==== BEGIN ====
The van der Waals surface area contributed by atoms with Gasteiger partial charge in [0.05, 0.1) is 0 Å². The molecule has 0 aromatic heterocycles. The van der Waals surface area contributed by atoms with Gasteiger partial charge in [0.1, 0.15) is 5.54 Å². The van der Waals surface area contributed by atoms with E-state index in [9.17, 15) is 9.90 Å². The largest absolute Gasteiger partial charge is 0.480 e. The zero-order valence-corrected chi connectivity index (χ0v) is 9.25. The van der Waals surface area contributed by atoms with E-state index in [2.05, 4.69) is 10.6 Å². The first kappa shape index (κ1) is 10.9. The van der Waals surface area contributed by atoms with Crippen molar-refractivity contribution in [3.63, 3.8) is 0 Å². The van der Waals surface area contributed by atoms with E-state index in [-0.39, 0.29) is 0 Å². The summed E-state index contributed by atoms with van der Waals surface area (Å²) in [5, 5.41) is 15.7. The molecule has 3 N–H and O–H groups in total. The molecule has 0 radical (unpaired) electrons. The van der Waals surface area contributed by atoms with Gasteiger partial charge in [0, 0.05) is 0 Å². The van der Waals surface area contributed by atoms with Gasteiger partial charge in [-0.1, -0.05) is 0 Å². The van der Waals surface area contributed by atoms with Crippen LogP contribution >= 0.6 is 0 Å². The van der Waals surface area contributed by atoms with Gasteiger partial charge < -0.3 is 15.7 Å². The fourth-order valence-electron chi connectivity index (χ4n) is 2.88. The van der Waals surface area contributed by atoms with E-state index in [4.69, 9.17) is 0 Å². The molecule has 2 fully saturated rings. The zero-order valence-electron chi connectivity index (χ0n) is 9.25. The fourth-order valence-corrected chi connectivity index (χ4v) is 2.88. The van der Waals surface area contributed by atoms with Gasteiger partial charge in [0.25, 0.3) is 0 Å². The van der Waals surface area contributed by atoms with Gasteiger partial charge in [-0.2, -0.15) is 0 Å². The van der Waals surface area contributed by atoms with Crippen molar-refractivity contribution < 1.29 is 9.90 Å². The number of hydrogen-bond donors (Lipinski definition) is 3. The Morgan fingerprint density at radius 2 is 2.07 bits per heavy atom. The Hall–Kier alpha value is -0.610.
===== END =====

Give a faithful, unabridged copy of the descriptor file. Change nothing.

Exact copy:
The van der Waals surface area contributed by atoms with Gasteiger partial charge in [0.05, 0.1) is 0 Å². The molecule has 0 aromatic heterocycles. The van der Waals surface area contributed by atoms with Gasteiger partial charge in [0.1, 0.15) is 5.54 Å². The van der Waals surface area contributed by atoms with E-state index in [9.17, 15) is 9.90 Å². The largest absolute Gasteiger partial charge is 0.480 e. The zero-order valence-corrected chi connectivity index (χ0v) is 9.25. The van der Waals surface area contributed by atoms with E-state index in [2.05, 4.69) is 10.6 Å². The first kappa shape index (κ1) is 10.9. The van der Waals surface area contributed by atoms with Crippen molar-refractivity contribution in [3.63, 3.8) is 0 Å². The van der Waals surface area contributed by atoms with E-state index in [-0.39, 0.29) is 0 Å². The summed E-state index contributed by atoms with van der Waals surface area (Å²) in [5, 5.41) is 15.7. The molecule has 3 N–H and O–H groups in total. The molecule has 0 radical (unpaired) electrons. The van der Waals surface area contributed by atoms with Gasteiger partial charge in [0, 0.05) is 0 Å². The van der Waals surface area contributed by atoms with Gasteiger partial charge in [-0.1, -0.05) is 0 Å². The van der Waals surface area contributed by atoms with Crippen LogP contribution >= 0.6 is 0 Å². The van der Waals surface area contributed by atoms with Gasteiger partial charge < -0.3 is 15.7 Å². The fourth-order valence-electron chi connectivity index (χ4n) is 2.88. The van der Waals surface area contributed by atoms with E-state index in [4.69, 9.17) is 0 Å². The molecule has 2 fully saturated rings. The zero-order valence-electron chi connectivity index (χ0n) is 9.25. The fourth-order valence-corrected chi connectivity index (χ4v) is 2.88. The van der Waals surface area contributed by atoms with Gasteiger partial charge in [0.25, 0.3) is 0 Å². The van der Waals surface area contributed by atoms with Gasteiger partial charge in [-0.2, -0.15) is 0 Å². The van der Waals surface area contributed by atoms with Crippen molar-refractivity contribution < 1.29 is 9.90 Å². The number of hydrogen-bond donors (Lipinski definition) is 3. The Morgan fingerprint density at radius 2 is 2.07 bits per heavy atom. The Hall–Kier alpha value is -0.610.